That was true in the beginning and remains true to this day.  The Lord continues to call us to take part in his ministry of proclamation and the living of the Gospel so that others might come to know and to believe.  We might make mistakes along the way;  We are sinners after all.  But in our weakness the Lord lifts up and strengthens and urges us to continue the work.  The fact is, the weaker we are, the more apparent it is that Jesus is the source, the way, the truth and the life.  Years ago there was a bumper sticker that said it so well: Christians aren’t better; they’re just forgiven.  And in forgiveness there is life and light.

So we come to the Liturgy of the Eucharist where all, in Christ’s mind, are welcome.  We come broken.  We come in fear.  We come in sorrow and even in near despair.  As church we pray over the elements broken and poured out before us, the Bread of Life and the Cup of Salvation.  We take and we eat.  We take and we drink.  The Spirit transforms us into what we have ingested.  But it is not for us to linger in the moment, lulled and satisfied.  The moment is for us to realize that from this gathering we are sent forth to be what we have celebrated, the dying and rising of Jesus, calling all the world to realize the love of God that is universal and eternal.

It is difficult not to fear the darkness.  But when you feel yourself being overwhelmed, know that the Light is stronger and that you were called to live, not in darkness but in light.  Forever.

Sincerely yours in Christ,

Didymus

SECOND SUNDAY IN ORDINARY TIME – A – January 19, 2020

A reading from the Book of the Prophet Isaiah 49:3. 5-6
A  reading from the first Letter of Saint Paul to the Corinthians 1:1-3
A reading from the holy Gospel according to John 1:29-34

Dear Friends in Christ,

With the celebration of the Second Sunday in Ordinary time, we have concluded the Christmas Season.  That happened last Sunday with the celebration of the Baptism of the Lord.  Here is an alert.  There is a risk involved if we make this journey through the Liturgical Year and complete the cycle of readings.  The danger is that we might not be at all the same at the conclusion as we were on this Second Sunday.  Perhaps that is stating the obvious.  The fact of the matter is, conversion is the risk we run each time we gather to celebrate the Liturgy of the Word and the Liturgy of the Eucharist.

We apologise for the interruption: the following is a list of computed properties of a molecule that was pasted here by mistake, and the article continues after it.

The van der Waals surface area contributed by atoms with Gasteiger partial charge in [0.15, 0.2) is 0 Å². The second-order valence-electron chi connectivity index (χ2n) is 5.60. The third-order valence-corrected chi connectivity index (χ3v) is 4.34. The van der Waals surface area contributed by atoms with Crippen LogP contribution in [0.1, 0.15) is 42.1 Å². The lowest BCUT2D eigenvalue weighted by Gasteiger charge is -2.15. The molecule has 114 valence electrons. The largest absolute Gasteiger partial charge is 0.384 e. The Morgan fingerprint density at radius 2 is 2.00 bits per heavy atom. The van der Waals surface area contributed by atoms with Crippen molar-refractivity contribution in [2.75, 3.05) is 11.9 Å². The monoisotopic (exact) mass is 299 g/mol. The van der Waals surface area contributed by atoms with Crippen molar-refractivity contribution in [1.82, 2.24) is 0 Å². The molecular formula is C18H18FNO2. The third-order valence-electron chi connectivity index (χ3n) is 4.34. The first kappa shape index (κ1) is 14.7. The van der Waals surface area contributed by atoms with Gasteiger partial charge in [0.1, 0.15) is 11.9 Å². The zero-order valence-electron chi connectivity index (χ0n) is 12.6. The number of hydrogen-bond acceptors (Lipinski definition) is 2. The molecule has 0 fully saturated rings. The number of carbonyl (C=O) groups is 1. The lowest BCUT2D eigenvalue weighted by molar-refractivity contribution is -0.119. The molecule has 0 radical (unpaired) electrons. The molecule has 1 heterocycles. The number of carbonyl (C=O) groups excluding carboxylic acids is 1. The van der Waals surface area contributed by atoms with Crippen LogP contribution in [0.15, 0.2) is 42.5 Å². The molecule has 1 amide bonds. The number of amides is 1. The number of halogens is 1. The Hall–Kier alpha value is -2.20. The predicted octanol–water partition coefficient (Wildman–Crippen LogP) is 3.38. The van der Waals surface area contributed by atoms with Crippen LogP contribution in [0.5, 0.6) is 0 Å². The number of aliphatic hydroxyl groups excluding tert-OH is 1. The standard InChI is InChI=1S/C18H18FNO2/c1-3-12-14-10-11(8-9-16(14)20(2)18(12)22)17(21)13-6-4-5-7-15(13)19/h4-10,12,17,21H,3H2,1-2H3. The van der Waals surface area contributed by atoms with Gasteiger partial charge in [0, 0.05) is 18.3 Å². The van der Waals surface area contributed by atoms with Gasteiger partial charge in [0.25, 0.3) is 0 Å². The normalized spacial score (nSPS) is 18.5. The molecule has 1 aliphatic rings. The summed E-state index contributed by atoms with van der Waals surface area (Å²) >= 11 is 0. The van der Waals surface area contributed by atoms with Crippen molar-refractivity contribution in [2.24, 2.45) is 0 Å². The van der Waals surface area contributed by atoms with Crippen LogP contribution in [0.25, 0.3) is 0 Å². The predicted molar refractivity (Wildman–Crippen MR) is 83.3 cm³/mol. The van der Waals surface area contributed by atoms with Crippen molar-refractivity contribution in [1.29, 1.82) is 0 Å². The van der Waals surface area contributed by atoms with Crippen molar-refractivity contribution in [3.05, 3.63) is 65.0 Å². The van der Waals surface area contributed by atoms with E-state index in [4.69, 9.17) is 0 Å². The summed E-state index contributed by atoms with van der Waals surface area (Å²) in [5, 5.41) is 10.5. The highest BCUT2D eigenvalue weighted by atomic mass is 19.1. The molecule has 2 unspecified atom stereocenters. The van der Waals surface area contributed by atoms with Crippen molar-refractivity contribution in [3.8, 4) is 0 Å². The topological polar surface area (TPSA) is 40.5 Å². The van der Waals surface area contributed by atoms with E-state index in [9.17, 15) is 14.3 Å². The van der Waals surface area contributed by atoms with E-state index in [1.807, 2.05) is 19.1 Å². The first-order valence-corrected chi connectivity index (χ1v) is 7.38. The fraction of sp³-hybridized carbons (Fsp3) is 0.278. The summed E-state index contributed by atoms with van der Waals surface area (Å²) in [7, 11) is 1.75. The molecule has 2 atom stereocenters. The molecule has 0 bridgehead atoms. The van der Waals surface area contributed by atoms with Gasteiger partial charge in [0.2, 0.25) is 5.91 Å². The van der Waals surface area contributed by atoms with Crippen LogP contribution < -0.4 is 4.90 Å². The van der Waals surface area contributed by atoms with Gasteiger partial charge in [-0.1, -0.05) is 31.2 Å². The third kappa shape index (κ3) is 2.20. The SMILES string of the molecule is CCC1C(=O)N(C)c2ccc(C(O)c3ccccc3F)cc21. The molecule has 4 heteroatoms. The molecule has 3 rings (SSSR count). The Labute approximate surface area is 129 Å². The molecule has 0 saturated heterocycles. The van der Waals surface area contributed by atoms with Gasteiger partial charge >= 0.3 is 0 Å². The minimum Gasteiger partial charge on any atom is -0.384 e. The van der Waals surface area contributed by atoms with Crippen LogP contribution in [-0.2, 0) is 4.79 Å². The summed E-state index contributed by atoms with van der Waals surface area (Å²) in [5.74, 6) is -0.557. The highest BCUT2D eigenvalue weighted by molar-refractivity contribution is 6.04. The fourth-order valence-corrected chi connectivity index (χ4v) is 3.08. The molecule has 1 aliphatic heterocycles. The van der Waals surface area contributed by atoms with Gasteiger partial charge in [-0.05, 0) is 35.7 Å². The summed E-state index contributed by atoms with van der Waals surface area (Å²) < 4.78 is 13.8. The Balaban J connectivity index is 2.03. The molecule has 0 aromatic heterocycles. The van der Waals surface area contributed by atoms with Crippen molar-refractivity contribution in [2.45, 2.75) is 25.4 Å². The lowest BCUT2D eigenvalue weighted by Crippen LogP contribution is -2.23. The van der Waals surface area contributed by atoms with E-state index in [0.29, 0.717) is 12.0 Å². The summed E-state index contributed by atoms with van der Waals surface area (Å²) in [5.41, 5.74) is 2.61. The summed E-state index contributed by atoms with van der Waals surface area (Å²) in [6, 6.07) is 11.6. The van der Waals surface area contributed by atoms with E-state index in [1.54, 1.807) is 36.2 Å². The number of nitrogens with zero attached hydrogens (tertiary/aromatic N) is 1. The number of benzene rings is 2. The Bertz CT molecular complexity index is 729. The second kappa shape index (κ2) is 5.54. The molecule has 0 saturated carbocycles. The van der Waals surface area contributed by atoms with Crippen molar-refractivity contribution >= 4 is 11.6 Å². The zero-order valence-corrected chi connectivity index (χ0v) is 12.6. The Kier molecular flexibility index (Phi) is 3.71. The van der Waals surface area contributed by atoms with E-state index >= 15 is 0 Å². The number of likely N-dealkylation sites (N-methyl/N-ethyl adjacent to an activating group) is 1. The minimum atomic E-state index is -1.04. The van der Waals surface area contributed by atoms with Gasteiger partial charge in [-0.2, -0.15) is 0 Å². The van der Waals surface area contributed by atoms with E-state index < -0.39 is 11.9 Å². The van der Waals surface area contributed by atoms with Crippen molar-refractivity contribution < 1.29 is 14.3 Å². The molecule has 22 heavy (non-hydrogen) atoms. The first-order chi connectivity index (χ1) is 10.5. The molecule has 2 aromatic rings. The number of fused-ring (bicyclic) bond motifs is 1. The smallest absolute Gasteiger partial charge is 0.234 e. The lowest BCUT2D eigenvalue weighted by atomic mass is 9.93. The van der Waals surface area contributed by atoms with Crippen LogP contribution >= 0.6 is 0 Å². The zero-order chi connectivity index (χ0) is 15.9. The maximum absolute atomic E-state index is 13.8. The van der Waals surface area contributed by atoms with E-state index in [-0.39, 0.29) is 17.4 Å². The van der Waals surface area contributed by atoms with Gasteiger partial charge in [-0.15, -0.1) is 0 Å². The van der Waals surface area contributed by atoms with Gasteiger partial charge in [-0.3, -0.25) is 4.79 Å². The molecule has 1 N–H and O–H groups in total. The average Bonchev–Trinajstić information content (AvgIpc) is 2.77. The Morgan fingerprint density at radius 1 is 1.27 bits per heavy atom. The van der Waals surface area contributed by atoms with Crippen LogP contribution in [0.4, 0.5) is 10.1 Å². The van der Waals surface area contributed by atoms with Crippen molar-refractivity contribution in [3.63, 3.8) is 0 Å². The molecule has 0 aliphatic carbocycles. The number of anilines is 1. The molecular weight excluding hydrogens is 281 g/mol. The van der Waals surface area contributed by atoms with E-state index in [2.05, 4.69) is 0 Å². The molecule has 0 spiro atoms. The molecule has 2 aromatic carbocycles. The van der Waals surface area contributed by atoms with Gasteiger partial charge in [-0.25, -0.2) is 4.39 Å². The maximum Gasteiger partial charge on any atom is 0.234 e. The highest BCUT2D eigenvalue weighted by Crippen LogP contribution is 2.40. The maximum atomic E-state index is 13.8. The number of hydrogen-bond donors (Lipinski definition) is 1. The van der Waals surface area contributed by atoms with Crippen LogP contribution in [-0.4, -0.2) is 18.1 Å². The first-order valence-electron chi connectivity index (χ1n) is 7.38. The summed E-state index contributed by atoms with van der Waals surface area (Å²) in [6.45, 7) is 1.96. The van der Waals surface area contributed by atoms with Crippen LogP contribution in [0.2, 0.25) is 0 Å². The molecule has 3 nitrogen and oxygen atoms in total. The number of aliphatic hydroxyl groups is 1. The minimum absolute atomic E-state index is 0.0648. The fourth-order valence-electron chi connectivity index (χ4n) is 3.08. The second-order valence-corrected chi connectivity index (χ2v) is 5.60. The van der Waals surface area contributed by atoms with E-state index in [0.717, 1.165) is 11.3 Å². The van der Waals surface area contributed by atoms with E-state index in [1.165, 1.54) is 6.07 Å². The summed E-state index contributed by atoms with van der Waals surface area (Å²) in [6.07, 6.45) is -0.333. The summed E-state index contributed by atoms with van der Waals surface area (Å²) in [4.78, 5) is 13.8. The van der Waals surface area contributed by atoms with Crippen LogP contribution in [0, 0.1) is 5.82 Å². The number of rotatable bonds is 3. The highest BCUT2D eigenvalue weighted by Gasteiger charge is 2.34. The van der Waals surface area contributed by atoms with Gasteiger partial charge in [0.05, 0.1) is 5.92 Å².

It amazes me how casually and nonchalantly people can come together for Liturgy.  What if the action works this time?  What if the Spirit rushes through the Assembly as the people hear the call in a Gospel proclamation, hear it, as it were, really hear it for the first time?  What if the Spirit accomplishes the same transformation of the Assembly as that that happens with the bread and the wine?  The faithful are very ready to venerate the Body and Blood of Christ present in the Eucharist.  Are they, we, ready to venerate the Christ present in the Assembly?  If it works, the Liturgy, that is, then Christ is present in those who have gathered, those who have listened, those who have eaten and drunk, and who then are sent.  Perhaps the realization takes time.  But how long will it take to transform the Assembly?  If it works, about the same length of time it takes to transform the Bread and the Wine.